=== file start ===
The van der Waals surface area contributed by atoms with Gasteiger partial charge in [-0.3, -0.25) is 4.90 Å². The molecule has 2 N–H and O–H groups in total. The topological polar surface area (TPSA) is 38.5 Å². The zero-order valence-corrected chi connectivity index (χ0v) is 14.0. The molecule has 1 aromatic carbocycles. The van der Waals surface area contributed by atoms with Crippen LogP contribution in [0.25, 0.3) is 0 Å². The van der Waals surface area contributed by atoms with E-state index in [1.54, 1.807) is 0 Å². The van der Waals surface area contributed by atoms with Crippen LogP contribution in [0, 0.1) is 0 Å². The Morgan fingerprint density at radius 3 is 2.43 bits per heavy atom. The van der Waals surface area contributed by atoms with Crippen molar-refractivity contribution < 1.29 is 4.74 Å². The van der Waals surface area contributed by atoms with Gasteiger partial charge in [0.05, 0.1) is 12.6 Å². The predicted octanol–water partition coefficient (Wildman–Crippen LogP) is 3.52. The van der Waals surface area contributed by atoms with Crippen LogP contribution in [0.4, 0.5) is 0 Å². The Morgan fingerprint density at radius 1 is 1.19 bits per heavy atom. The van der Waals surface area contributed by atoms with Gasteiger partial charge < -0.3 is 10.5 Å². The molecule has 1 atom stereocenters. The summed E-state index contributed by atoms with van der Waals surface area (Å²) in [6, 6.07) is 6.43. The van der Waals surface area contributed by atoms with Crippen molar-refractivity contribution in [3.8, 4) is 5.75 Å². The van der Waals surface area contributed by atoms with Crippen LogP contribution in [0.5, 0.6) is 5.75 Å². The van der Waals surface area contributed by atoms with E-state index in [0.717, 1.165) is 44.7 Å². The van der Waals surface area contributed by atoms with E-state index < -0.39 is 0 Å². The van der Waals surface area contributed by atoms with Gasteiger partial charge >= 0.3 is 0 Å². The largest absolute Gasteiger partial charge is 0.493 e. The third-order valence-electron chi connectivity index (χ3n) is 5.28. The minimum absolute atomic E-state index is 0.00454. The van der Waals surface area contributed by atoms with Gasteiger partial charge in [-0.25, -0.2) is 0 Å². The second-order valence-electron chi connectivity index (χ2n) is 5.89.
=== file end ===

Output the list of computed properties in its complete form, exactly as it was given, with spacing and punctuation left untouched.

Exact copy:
The van der Waals surface area contributed by atoms with Gasteiger partial charge in [-0.3, -0.25) is 4.90 Å². The molecule has 2 N–H and O–H groups in total. The topological polar surface area (TPSA) is 38.5 Å². The zero-order valence-corrected chi connectivity index (χ0v) is 14.0. The molecule has 1 aromatic carbocycles. The van der Waals surface area contributed by atoms with Crippen LogP contribution in [0.25, 0.3) is 0 Å². The van der Waals surface area contributed by atoms with E-state index in [1.54, 1.807) is 0 Å². The van der Waals surface area contributed by atoms with Crippen LogP contribution in [0, 0.1) is 0 Å². The Morgan fingerprint density at radius 3 is 2.43 bits per heavy atom. The van der Waals surface area contributed by atoms with Crippen molar-refractivity contribution < 1.29 is 4.74 Å². The van der Waals surface area contributed by atoms with Gasteiger partial charge in [0.05, 0.1) is 12.6 Å². The predicted octanol–water partition coefficient (Wildman–Crippen LogP) is 3.52. The van der Waals surface area contributed by atoms with Crippen LogP contribution in [0.4, 0.5) is 0 Å². The Morgan fingerprint density at radius 1 is 1.19 bits per heavy atom. The van der Waals surface area contributed by atoms with Gasteiger partial charge < -0.3 is 10.5 Å². The molecule has 1 atom stereocenters. The summed E-state index contributed by atoms with van der Waals surface area (Å²) in [6, 6.07) is 6.43. The van der Waals surface area contributed by atoms with Crippen molar-refractivity contribution in [3.8, 4) is 5.75 Å². The van der Waals surface area contributed by atoms with Crippen LogP contribution in [0.5, 0.6) is 5.75 Å². The van der Waals surface area contributed by atoms with E-state index in [0.717, 1.165) is 44.7 Å². The van der Waals surface area contributed by atoms with E-state index < -0.39 is 0 Å². The van der Waals surface area contributed by atoms with Gasteiger partial charge >= 0.3 is 0 Å². The largest absolute Gasteiger partial charge is 0.493 e. The third-order valence-electron chi connectivity index (χ3n) is 5.28. The minimum absolute atomic E-state index is 0.00454. The van der Waals surface area contributed by atoms with Gasteiger partial charge in [-0.25, -0.2) is 0 Å². The second-order valence-electron chi connectivity index (χ2n) is 5.89.